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Info Needed - Early Caned Folding Canoe Seat/chair

Discussion in 'Research and History' started by Michael Grace, Jan 23, 2019.

  1. Michael Grace

    Michael Grace Lifetime Member

    Can anyone help? I'm looking for an example of a folding canoe seat like the one in the attached photo. My apologies to the original photographer - I simply can't remember where I got this image. I need to find out some details about how this kind of seat is built. If you have one or know where one is, please let me know.

    Thanks very much - Michael

    Folding seat - caned.jpg
  2. MGC

    MGC Scrapmaker

    Is it possible that is a bit of a homebrew kluge? The seat resembles the back rest. It looks like someone took two backrests and hinged them, attached them to a flat board and added two hinged braces to the back of backrest. It's clever should able to replicate it by making two backrests.
    I have an 05 OT backrest that I could share pictures and details from if you are interested. And if my guess is correct, you probably have a bunch of these from other manufactures...
  3. OP
    Michael Grace

    Michael Grace Lifetime Member

    Hi Mike - Thanks for the feedback. I forgot to mention that this is a Rushton product. He sold these in three styles, all overall the same shape and mechanism of action, but one in solid wood, one in slats, and this one caned. Below is a page from the 1907 Rushton catalog showing this type. The example above is a little rough. It looks like the joints have separated and so the structure may have been reinforced with added wood underneath. I'm just trying to learn more about its construction. Thanks much - Michael

    1907 page-57.jpg
  4. MGC

    MGC Scrapmaker a Rushton kluge...I spent 40 years designing, engineering,'d be amazed at how often a product is made with bits that are available/laying around.
  5. Greg Nolan

    Greg Nolan enthusiast

    Michael -- I don't if these tiny pictures are of any help --

    woodenFoldingSeat3.JPG WoodenFoldingSeat4.JPG woodenFoldingSeat2.jpg woodenFoldingSeat1.JPG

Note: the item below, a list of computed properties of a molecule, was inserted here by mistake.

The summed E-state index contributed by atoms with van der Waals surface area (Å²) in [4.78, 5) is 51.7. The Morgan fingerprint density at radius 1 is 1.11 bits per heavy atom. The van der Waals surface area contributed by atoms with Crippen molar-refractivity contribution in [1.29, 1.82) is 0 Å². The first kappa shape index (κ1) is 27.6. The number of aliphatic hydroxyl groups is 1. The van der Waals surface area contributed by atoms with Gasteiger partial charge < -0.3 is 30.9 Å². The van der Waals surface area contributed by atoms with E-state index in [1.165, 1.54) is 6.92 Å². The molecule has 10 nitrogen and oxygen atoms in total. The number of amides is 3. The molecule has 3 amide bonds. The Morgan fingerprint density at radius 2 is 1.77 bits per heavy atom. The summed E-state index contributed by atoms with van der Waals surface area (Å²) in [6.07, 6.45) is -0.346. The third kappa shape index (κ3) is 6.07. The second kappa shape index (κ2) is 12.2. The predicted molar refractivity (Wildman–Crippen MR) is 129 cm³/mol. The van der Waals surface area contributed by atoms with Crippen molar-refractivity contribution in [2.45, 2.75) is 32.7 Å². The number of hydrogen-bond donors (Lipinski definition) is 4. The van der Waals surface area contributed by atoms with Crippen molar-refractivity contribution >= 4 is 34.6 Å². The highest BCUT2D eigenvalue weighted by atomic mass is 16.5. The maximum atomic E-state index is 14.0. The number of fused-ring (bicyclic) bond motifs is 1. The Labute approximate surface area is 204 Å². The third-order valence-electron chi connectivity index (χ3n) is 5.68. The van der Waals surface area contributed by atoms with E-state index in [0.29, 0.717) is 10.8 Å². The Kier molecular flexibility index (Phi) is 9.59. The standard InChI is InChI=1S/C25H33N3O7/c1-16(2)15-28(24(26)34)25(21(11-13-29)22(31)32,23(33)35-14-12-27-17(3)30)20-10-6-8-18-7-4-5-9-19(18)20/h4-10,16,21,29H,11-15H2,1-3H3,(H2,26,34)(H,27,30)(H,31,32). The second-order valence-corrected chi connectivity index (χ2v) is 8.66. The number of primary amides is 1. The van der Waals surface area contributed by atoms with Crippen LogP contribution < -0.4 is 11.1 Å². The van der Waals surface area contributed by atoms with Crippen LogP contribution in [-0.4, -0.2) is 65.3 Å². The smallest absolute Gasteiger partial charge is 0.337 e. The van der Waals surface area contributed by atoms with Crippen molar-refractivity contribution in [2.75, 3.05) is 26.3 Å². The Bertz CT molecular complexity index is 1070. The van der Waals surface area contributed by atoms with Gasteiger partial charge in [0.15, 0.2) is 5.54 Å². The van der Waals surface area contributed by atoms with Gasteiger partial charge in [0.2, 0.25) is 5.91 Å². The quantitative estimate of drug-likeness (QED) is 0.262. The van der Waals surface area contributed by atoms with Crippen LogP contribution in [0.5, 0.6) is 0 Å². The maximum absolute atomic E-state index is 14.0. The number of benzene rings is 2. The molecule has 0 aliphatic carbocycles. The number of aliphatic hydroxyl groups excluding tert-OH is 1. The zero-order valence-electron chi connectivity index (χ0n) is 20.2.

and I don't remember from where I got them.
  6. OP
    Michael Grace

    Michael Grace Lifetime Member

    Those are the solid form, Greg. Same maker, just different type. Thanks, though. And Mike, yes, smart builders then and now find productive use for offcuts for other things. Even if the larger pieces (like the one-piece bases of the solid form Greg shows above) have to be from original lumber, the cross-pieces and the V-support could be made from offcuts. Much of the slat form could have been made from offcuts.
  7. MGC

    MGC Scrapmaker

    I believe that Howie may have a piece of well aged larger material that came with a canoe he is working on. I don't know if he has a use for it...I'm also not sure of the dimensions. You might PM him for details...he's pretty good about responding.....with garage shop these zero degree days have been a bit of a hindrance to his work.:eek:
  8. Dan Miller

    Dan Miller cranky canoeist Staff Member

    Just acquired.

    1905Gerrish likes this.
  9. OP
    Michael Grace

    Michael Grace Lifetime Member

    What do you think of it, Dan? I studied this in the auction photos and just find it odd for Rushton - thick, chunky, not very elegant. For example, the hinges are placed on top of the caning. Beginning in 1893, the folding seats all have the shape shown in earlier posts above. Are there any earlier images? Curious what you think of this seat now that you have it in hand.
  10. Dan Miller

    Dan Miller cranky canoeist Staff Member

    Hard to say. On the one hand, like you point out, the hinges are atop the cane.

    On the other hand, the seat bottom is the classic Rushton trapezoid (not possible to determine if it is assembled with mortise and tenon), the overall seat base is the same shape as the other styles, the back support and three-holed base are typical Rushton, as are the hinge style. The whole base is well-fitted, (or was, prior to shrinkage over time), and the seat bottom is mounted to the rails with dowels through the sides, which were subsequently pinned with brads.

    It's made of cherry, and has that classic vintage cherry look.

    I have found no images showing a seat of this style, and none of my pre-1893 describe anything similar.

    It did come out of Canton.

    I'm inclined to believe it is Rushton until proven otherwise, and may be an evolutionary stage, or a "quick, fill an order with what's on hand" type object.

    Also, apparently one of the Adirondack antiques appraisers who is knowledgeable about canoes also told the auction house that it was Rushton. FWIW.
    Last edited: Aug 17, 2019
  11. MGC

    MGC Scrapmaker

    The hole spacing and weave also appear to be correct.
    Perhaps my buddy Cyclone made it...that would explain the hinges:eek:
  12. Benson Gray

    Benson Gray Canoe History Enthusiast Staff Member

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